It's so quiet and peaceful on the island, it's strange to think that tomorrow I'm off to the intensity of New York City. However, that's not to say that intensity is missing--the workshop this week has been intense with its focus on all aspects of writing, sparking some excellent side conversations.

I've also gotten in some good bike riding, though a couple mornings it was far too cold for my California wardrobe. It was ninety plus degrees when I packed entirely on faith, putting in winter clothes but leaving behind the heavy sweatpants I wear maybe once a year, if that, because they take up so much space in the suitcase, ditto my two sweater tops. Well, I wished they were here, because autumn back here is far colder than the deepest "winter" day in SoCal. However, even when my body is shivering, my mind is rejoicing.

Anyway, in regular life, it's my turn to blog at BVC, a writerly ramble about downloadable memory. Memory sharing is a thing I've thought about ever since I was a kid. Maybe that's why I delighted in reading journals and memoirs and letters from a young age? Anywhere, it's there, and here are a few morning ride snaps I took with numb fingers, including one of the "Munchkinland" houses in Oak bluffs. How I would love to stay in one!





sartorias: (desk)
[ profile] rachelmanija and I talk about"specialness" in our reading and subsequently our approach in writing.
sartorias: (desk)
Want to share some heat and stress escapes? Today [ profile] egalantier posted this dueling violins at the OK Corral that I thought was pretty nifty.

When I can get some brain back again, time for a reading roundup.

But if anyone wants to share a) great reading discoveries and/or 2) awesome sites with music or art or whatever, most welcome!
sartorias: (desk)
Recently Ursula K. Le Guin has opened a forum over at Book View Cafe for questions about writing. She gets so many it closes again fast, but she seems to be willing to keep doing it. Reading through these show interesting patterns in both questions and answers, especially about point of view.
sartorias: (desk)
Deborah J. Ross talks about it over at BVC in what I thought was a thought-provoking post.
sartorias: (desk)
I thought this post by [ profile] mrissa spot on in so many ways.

Not just the wrongness of so many would-be helpful posts about "the care and feeding of" introverts (actually, that care and feeding of bit has always irked me with its sly condescension with a veneer of being wise), but about the different types of extroverts.

Also about acquiring skills. Though social interaction is a skill learned at different axes, like skating or math, say. All three I have tried to work at all my life, with an abysmal success rate.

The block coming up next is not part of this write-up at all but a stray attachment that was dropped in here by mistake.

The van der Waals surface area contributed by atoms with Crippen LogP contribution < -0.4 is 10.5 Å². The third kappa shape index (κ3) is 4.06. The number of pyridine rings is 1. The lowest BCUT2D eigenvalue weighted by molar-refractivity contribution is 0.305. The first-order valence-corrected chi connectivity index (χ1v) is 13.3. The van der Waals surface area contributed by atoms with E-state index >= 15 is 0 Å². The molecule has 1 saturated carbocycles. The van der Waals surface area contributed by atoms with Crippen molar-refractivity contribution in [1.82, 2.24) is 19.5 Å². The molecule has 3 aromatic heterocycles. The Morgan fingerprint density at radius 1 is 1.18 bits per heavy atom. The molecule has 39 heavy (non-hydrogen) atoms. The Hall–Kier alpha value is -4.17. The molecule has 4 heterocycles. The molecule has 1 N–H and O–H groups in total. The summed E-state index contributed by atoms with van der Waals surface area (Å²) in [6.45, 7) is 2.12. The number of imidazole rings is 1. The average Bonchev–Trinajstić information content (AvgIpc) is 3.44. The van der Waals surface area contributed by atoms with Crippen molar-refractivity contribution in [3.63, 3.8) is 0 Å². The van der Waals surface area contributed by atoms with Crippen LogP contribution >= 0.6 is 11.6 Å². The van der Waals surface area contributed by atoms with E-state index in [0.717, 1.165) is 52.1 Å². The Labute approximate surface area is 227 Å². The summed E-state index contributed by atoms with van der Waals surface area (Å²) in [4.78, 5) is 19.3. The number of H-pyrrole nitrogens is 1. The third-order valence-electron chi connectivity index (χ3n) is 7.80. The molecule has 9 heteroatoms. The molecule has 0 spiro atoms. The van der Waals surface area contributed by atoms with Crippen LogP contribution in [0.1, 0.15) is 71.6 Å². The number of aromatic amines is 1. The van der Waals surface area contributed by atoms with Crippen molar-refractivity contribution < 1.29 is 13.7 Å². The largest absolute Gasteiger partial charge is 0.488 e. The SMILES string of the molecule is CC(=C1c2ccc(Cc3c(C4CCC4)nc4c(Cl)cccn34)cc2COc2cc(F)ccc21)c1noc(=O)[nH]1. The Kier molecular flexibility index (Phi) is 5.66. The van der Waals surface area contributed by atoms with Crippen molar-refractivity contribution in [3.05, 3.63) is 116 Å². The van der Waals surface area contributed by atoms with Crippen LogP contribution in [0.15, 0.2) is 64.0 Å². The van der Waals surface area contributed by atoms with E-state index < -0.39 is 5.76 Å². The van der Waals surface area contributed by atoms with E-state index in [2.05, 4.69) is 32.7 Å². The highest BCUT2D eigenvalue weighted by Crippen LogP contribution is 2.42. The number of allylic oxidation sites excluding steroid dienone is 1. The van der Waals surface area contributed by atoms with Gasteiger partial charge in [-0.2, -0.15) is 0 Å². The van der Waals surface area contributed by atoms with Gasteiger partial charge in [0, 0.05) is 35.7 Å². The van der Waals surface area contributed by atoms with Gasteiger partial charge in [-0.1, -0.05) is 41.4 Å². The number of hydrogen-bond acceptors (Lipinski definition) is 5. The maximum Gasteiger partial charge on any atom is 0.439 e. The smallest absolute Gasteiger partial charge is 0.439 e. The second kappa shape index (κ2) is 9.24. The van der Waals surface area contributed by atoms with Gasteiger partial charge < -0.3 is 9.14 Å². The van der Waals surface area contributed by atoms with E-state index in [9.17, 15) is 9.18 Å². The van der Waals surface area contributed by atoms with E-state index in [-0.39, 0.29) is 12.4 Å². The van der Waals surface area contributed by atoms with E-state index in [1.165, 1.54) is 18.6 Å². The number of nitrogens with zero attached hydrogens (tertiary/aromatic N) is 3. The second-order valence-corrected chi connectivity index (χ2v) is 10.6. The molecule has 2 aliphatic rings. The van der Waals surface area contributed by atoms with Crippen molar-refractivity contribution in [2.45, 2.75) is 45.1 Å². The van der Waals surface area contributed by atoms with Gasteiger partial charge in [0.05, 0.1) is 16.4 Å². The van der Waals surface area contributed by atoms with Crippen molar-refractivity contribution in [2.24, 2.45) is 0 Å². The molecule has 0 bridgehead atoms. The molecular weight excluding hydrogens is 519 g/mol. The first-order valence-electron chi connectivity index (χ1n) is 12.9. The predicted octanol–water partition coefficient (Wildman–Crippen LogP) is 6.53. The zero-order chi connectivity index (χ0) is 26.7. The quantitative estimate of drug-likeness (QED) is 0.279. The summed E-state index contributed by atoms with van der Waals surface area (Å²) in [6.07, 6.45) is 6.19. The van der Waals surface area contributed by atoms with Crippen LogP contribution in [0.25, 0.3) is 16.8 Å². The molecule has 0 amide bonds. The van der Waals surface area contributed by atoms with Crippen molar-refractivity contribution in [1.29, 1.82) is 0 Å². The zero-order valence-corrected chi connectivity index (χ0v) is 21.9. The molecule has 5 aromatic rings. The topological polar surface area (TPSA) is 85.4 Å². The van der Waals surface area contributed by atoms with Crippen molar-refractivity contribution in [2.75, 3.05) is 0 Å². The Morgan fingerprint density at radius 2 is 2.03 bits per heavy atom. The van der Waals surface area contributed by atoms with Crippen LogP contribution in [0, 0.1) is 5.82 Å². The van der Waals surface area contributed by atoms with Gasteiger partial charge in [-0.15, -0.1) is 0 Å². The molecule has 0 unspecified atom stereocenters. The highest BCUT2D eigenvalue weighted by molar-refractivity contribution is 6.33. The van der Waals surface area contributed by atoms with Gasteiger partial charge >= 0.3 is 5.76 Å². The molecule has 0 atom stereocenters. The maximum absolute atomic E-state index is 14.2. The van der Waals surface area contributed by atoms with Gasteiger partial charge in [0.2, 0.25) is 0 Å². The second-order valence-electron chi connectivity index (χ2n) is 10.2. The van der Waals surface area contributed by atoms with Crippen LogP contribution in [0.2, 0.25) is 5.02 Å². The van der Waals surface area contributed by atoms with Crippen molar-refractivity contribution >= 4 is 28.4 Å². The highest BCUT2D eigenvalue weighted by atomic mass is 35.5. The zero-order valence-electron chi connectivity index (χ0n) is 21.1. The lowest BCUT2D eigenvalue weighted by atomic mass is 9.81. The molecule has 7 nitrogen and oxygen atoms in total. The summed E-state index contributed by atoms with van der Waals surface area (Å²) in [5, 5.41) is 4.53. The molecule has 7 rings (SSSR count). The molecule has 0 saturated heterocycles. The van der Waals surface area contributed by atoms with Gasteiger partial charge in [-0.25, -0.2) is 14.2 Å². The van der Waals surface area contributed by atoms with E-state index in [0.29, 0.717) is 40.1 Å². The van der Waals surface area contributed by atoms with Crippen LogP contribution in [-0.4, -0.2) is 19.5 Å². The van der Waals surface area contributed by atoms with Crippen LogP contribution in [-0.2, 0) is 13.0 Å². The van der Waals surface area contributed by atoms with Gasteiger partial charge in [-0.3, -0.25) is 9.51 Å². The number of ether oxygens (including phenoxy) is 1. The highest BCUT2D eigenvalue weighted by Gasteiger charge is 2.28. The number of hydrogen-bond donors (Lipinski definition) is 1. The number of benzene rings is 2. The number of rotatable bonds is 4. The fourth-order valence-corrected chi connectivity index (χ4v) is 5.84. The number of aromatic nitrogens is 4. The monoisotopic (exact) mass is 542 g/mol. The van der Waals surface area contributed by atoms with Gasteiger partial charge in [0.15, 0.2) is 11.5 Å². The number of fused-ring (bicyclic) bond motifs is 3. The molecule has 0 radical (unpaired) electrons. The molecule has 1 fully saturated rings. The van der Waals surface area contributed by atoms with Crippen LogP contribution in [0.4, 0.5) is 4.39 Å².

And about the work involved. For the following social gathering givers in my immediate circle:

*My extrovert sister, whose gatherings are pretty much always successful, largely because of her natural charm but also she puts together people who have something in common, as well as organizes the details beautifully. (So when the gathering cross-sections with family, like a baby shower, and I find I am the only one there with utterly nothing in common with anyone else I can fade into the kitchen and be helpful behind the scenes, and she will permit that rather than chivvy me out exhorting me to "be social!") Afterward she can collapse and say, well that went well, and be right.

*My extrovert late grandmother, who loved gatherings, but who put together people who frequently had nothing whatsoever in common, and so would expend great energy going around trying to force people into groups with the exhortation that you should be more outgoing!--the most painful of all being "You are single, and so is X!" [It was such a relief when we all were un-single!] Afterward she could collapse and say, that went well, and be oblivious. But well-meaning. Obligation having been the glue that brought everyone, not things in common.

*A largely self-proclaimed introvert relative who obligates others to do the cook/clean/serve work, and who puts together a gathering in order to be the center of attention. If the group is not circled around X, will go to little groups and obligate them back into the bigger group with a wistful, martyred air of "well, I guess little me is too dull," and continue to hold forth. And afterward collapse with "Well that was exhausting, but I did my duty," having talked Xself out.